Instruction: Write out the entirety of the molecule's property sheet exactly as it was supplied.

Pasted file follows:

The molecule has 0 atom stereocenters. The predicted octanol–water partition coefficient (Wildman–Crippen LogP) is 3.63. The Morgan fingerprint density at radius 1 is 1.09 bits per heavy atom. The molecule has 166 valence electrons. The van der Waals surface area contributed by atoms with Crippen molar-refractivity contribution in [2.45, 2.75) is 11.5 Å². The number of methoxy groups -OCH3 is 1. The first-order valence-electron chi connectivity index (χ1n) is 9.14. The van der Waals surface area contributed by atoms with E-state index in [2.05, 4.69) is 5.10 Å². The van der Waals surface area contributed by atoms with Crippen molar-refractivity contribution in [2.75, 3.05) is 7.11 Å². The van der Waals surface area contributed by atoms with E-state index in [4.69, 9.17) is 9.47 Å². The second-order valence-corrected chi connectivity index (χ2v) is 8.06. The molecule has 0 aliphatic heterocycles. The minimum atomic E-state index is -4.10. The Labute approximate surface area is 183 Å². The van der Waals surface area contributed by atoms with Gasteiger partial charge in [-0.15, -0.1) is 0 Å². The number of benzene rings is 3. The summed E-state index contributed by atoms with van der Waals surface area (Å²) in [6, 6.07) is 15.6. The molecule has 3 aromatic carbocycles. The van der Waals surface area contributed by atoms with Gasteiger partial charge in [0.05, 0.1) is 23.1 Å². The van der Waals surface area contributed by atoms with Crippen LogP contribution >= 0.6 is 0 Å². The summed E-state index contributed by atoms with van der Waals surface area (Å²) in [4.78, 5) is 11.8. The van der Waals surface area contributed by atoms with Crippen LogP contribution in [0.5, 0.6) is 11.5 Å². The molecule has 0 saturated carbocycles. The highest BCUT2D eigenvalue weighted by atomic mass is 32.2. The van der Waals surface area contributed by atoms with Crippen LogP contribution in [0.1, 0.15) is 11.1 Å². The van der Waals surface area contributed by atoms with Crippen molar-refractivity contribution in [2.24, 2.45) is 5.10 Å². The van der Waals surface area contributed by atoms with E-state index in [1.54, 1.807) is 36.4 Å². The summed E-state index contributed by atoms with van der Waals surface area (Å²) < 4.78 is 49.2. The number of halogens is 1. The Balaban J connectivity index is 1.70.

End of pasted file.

The molecule has 0 atom stereocenters. The predicted octanol–water partition coefficient (Wildman–Crippen LogP) is 3.63. The Morgan fingerprint density at radius 1 is 1.09 bits per heavy atom. The molecule has 166 valence electrons. The van der Waals surface area contributed by atoms with Crippen molar-refractivity contribution in [2.45, 2.75) is 11.5 Å². The number of methoxy groups -OCH3 is 1. The first-order valence-electron chi connectivity index (χ1n) is 9.14. The van der Waals surface area contributed by atoms with E-state index in [2.05, 4.69) is 5.10 Å². The van der Waals surface area contributed by atoms with Crippen molar-refractivity contribution in [2.75, 3.05) is 7.11 Å². The van der Waals surface area contributed by atoms with E-state index in [4.69, 9.17) is 9.47 Å². The second-order valence-corrected chi connectivity index (χ2v) is 8.06. The molecule has 0 aliphatic heterocycles. The minimum atomic E-state index is -4.10. The Labute approximate surface area is 183 Å². The van der Waals surface area contributed by atoms with Gasteiger partial charge in [-0.15, -0.1) is 0 Å². The number of benzene rings is 3. The summed E-state index contributed by atoms with van der Waals surface area (Å²) in [6, 6.07) is 15.6. The molecule has 3 aromatic carbocycles. The van der Waals surface area contributed by atoms with Gasteiger partial charge in [0.05, 0.1) is 23.1 Å². The van der Waals surface area contributed by atoms with Crippen LogP contribution >= 0.6 is 0 Å². The summed E-state index contributed by atoms with van der Waals surface area (Å²) in [4.78, 5) is 11.8. The van der Waals surface area contributed by atoms with Crippen LogP contribution in [0.5, 0.6) is 11.5 Å². The molecule has 0 saturated carbocycles. The highest BCUT2D eigenvalue weighted by atomic mass is 32.2. The van der Waals surface area contributed by atoms with Crippen LogP contribution in [0.1, 0.15) is 11.1 Å². The van der Waals surface area contributed by atoms with Crippen molar-refractivity contribution in [2.24, 2.45) is 5.10 Å². The van der Waals surface area contributed by atoms with E-state index in [1.54, 1.807) is 36.4 Å². The summed E-state index contributed by atoms with van der Waals surface area (Å²) < 4.78 is 49.2. The number of halogens is 1. The Balaban J connectivity index is 1.70.